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Inwood, William (c.1771–1843), English surveyor and architect. He was the author of Tables for the Purchasing of Estates (1811 and several editions thereafter). He designed many houses, barracks, and warehouses in collaboration with his son, Henry William (1794–1843), who brought his scholarly understanding of the Greek Revival to their buildings. There were two other sons, both architects: Charles Frederick (1799–1840), designer of the Church of All Saints, Marlow, Bucks (1832–5), and Edward (1802–40). Henry William travelled in Italy and Greece (1818–19), and published The Erechtheion at Athens: Fragments of Athenian Architecture and a few remains in Attica, Megara, and Epirus (1827), the standard work on the great Greek temple. His undoubted scholarship was displayed in St Pancras New Church, London (1819), one of the finest monuments of the Greek Revival, which adapted Gibbs's type of the Anglican church using Greek motifs (portico, caryatides, and windows from the Erechtheion, and a steeple derived from the Tower of the Winds). It was designed in collaboration with his father, with whom he also built All Saints, Camden Town (1822–4), and St Peter's, Regent Square (1822–5, demolished). They designed St Mary's Chapel, Somers Town (1824–7), a thin and unscholarly Gothic effort lampooned by A. W. N. Pugin in Contrasts (1836). W. H. Inwood also published The Resources of Design in the Architecture of Greece, Egypt, and other Countries (1834). He died when the ship on which he was travelling to Spain foundered with the loss of all on board.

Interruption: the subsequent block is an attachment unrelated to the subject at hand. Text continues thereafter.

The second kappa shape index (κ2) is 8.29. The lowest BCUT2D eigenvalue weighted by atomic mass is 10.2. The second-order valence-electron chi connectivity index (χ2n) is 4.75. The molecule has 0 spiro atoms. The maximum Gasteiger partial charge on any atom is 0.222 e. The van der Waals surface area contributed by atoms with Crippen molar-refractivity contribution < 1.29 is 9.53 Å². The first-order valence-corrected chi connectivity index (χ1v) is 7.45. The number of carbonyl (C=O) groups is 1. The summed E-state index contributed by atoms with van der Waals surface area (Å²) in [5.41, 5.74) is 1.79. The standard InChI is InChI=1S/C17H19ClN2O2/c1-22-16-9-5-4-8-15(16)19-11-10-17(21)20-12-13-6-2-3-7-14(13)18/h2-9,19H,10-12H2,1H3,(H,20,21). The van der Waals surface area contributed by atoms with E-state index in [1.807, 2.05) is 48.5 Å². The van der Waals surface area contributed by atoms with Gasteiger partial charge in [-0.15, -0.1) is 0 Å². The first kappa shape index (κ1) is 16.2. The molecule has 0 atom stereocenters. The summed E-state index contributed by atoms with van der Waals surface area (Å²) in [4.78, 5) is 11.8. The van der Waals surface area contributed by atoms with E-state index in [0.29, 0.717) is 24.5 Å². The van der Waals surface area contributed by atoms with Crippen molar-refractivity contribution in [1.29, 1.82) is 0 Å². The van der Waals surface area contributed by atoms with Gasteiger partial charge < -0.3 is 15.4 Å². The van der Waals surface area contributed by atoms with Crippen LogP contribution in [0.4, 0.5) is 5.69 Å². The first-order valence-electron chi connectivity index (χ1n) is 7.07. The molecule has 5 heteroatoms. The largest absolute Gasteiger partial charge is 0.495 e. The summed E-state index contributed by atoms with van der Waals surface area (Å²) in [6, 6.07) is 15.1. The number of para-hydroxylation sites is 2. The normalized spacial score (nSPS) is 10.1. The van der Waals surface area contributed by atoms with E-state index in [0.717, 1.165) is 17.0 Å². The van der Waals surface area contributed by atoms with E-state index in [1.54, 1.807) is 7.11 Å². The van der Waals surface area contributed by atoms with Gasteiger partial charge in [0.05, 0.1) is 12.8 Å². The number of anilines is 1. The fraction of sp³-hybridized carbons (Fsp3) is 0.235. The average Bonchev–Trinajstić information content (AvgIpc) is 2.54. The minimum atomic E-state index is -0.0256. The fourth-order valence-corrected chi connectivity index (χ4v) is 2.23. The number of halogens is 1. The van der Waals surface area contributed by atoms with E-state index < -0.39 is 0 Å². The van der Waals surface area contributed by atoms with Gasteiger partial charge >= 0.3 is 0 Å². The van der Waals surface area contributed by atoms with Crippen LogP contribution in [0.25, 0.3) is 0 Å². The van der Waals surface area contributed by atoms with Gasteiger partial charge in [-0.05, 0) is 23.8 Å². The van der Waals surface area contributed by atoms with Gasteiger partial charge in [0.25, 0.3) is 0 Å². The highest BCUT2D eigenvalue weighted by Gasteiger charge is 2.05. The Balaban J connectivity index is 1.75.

J. Curl (2001);
Inwood (1827, 1834);
Oxford Dictionary of National Biography (2004);
Summerson (ed.) (1993, 2003)